How to Stop Your Dog From Jumping Up

Two dogs on a leash leaning up on their hind legs against a woman. Parc LaFontaine. Montreal, Quebec, Canada.
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Jumping up is a common behavior problem among dogs. You may be annoyed by your excited, overly exuberant dog attacking you the minute you step through the front door. But it can actually be dangerous for small children, people who have physical disabilities, some older people, and people who aren't expecting your dog's greeting. The good news is that you can train your dog to stop jumping on people and start greeting everyone more politely.

Why Do Dogs Jump Up?

There are a number of theories about why dogs jump up on people; popular among these are dominance and greeting behaviors. The truth is, though, that your dog is probably jumping up to say, "Look at me!"

You might inadvertently be rewarding your dog for jumping up on you by giving it what it wants. As is often true of kids, negative attention may be better than no attention. Your dog doesn't necessarily realize that when you push it off or yell at it to get down that you're attempting to punish it. Instead, your pup may view your behavior as exactly what it's seeking: treasured attention from you.

In this case, any type of attention that the dog gets from you or others may be perceived as a reward. It makes sense then that instead of rewarding your dog for jumping up, you make it more rewarding for it to keep all four paws on the floor.

How to Stop the Jumping Up

Training your dog not to jump up on people takes patience and persistence on your part. Be aware that there are actions that you should take and others that you should avoid. Be consistent when you're training your dog, and you'll be rewarded with a best friend who keeps its front paws to itself.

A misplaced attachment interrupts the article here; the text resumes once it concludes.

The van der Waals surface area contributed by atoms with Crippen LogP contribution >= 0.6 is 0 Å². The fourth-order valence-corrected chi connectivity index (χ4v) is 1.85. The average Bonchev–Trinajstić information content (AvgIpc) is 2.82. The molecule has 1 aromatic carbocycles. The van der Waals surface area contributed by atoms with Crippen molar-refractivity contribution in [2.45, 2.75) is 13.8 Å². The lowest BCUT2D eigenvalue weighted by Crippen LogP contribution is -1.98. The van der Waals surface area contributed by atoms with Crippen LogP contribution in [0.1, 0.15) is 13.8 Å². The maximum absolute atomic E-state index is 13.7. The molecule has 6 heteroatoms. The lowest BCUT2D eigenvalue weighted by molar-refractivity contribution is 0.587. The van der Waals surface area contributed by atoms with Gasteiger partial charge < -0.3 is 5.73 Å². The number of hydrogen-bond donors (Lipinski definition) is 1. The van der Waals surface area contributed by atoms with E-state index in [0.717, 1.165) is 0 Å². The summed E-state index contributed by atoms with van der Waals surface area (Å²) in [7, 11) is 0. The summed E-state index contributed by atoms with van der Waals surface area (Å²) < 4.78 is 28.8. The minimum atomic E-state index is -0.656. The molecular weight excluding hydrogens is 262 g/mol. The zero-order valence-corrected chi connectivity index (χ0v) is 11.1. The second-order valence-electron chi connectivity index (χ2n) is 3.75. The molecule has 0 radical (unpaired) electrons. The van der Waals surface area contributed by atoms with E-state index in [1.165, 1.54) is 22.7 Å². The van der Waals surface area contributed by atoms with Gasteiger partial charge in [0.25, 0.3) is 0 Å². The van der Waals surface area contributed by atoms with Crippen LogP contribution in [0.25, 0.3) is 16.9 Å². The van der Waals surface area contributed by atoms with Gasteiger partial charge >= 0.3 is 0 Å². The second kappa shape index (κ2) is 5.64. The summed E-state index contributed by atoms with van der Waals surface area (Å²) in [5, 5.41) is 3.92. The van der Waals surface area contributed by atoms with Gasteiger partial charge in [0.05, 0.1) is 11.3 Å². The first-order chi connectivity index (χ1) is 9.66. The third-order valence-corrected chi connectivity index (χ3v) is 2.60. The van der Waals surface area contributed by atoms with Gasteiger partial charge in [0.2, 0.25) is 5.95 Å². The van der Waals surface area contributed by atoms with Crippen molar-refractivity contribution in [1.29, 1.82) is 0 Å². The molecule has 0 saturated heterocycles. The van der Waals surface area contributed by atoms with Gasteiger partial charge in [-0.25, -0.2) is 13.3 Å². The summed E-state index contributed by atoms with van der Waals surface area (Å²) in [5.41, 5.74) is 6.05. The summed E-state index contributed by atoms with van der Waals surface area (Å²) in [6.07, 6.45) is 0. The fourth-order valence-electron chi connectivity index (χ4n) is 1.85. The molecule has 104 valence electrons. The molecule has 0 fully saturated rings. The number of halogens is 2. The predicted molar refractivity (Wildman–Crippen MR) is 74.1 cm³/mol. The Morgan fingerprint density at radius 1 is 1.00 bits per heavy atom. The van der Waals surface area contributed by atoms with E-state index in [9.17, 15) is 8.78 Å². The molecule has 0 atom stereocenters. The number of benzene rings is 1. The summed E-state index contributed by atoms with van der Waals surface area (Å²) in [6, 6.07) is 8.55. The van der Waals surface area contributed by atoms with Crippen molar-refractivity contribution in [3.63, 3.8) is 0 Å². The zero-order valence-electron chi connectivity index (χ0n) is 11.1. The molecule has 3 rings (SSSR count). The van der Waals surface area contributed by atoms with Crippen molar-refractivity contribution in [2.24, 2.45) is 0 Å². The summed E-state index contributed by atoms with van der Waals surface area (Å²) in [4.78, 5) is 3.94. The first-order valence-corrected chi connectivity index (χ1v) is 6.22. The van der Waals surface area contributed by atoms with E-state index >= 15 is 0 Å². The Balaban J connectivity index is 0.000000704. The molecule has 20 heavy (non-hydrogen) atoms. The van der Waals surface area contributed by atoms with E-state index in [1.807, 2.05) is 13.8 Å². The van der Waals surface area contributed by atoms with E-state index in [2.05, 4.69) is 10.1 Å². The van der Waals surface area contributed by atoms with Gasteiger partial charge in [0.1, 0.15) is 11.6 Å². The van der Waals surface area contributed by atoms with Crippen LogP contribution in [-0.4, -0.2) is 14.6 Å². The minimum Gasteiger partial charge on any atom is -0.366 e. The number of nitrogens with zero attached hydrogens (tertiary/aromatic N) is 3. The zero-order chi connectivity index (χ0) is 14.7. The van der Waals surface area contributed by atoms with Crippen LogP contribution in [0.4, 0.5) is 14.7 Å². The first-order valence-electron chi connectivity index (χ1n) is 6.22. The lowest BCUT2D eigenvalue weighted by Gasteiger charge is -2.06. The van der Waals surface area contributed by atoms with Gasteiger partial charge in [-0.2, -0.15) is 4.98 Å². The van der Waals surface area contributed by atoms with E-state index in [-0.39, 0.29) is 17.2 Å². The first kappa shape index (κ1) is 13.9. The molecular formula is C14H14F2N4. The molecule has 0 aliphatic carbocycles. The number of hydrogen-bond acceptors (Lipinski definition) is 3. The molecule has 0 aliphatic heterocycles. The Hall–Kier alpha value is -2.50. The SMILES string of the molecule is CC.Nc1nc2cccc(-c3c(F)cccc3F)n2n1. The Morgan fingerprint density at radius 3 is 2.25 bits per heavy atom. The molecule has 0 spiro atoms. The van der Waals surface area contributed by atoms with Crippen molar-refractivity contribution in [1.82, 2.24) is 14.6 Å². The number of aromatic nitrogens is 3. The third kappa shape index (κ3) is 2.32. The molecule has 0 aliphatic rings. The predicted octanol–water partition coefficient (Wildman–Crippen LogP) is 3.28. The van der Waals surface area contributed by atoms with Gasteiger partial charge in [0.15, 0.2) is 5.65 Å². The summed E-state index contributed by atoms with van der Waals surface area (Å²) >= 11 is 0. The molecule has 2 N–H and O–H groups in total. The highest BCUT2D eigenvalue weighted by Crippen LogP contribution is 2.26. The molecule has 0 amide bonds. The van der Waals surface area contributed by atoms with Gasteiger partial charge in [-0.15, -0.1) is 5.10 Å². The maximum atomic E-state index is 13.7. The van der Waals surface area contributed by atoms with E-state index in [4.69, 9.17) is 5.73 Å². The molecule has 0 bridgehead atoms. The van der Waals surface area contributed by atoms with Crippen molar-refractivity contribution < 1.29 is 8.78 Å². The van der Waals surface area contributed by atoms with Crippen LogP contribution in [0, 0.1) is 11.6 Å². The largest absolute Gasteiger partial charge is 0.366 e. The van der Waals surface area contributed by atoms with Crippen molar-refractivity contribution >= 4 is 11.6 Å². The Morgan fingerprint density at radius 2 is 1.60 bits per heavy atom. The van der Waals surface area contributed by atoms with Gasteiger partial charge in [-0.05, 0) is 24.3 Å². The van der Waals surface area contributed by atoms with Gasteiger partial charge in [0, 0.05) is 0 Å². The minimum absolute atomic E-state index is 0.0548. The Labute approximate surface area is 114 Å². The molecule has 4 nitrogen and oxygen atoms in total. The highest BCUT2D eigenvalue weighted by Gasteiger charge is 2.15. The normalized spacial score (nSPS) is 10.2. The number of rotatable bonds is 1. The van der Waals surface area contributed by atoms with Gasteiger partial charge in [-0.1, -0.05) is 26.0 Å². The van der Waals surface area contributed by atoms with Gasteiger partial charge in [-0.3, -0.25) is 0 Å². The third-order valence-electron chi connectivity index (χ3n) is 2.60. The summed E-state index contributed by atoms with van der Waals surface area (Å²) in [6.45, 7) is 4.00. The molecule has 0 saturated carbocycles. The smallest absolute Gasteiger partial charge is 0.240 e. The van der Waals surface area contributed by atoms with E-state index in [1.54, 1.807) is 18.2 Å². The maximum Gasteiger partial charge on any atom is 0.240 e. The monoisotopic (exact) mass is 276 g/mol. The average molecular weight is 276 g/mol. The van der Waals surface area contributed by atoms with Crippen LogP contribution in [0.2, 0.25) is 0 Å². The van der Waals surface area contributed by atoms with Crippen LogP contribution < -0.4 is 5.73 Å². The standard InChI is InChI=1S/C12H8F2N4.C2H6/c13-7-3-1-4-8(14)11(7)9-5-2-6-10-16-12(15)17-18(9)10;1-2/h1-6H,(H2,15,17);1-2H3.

Withhold Attention

The first part of teaching a dog not to jump up involves withholding your attention. There are a couple of ways to do this:

  • As soon as your dog jumps up, turn your back. Cross your arms over your chest and don't make a sound. If the dog runs around to jump up again, turn the other way. Wait for the dog to stop jumping.
  • Another method is to remove yourself altogether. If your dog jumps up when you walk in the door, turn around and walk back outside. If it jumps up when you're inside, walk out of the room. Wait a moment; then step back inside. Repeat this until your dog calms down.

Reward Good Behavior

When you're working on preventing unwanted jumping, it can really help to keep some treats close at hand. As soon as your dog is standing in front of you with all four paws on the ground, toss it a treat. Praise your dog as well, but keep things low key. Too much excitement and attention from you may stimulate another round of jumping.

Practice Makes Perfect

It helps if you can set up situations to practice with your dog. For instance, if the jumping occurs most often when you come home after work, spend a few minutes several times a day coming and going. Don't make a big fuss over your dog and step back outside if it jumps up. Offer a reward anytime all four feet are simultaneously on the floor.

Add a Sit Command

Once your dog is able to keep four paws on the floor for a few seconds or more, start asking it to sit. Walk into a room or through the front door and give the command "sit." As soon as the dog sits, offer a treat. Practice this over several training sessions. With plenty of repetitions, your dog will start sitting as soon as you walk through the door or enter the room.

Practice With Other People

It's not enough that you practice with your dog. You should also involve friends and family in this training. Otherwise, your dog may learn that it's not OK to jump up on you but everyone else is fair game. Having other people help with this training teaches your dog to keep all four paws down no matter who comes into the room.

What Not to Do

You may have heard about methods of training a dog not to jump that call for some form of punishment or aversive. One such method is a knee to the dog's chest. Another is using leash correction—pulling or yanking on the leash—to get the dog off you. There are several problems with these methods:

  • If you knee or leash correct your dog too harshly or improperly, you can seriously injure the dog.
  • When you use a knee to the chest, you may knock your dog down, but the dog may interpret this as your way of initiating play. Your dog's response will likely be to jump up again to continue the game because you've actually reinforced the behavior you're trying to stop.
  • Your dog may learn not to jump up only when it's on ​a leash. Since most dogs aren't leashed 24/7, chances are your dog will have plenty of opportunities to get away with jumping up when it's off its leash.
If you suspect your pet is sick, call your vet immediately. For health-related questions, always consult your veterinarian, as they have examined your pet, know the pet's health history, and can make the best recommendations for your pet.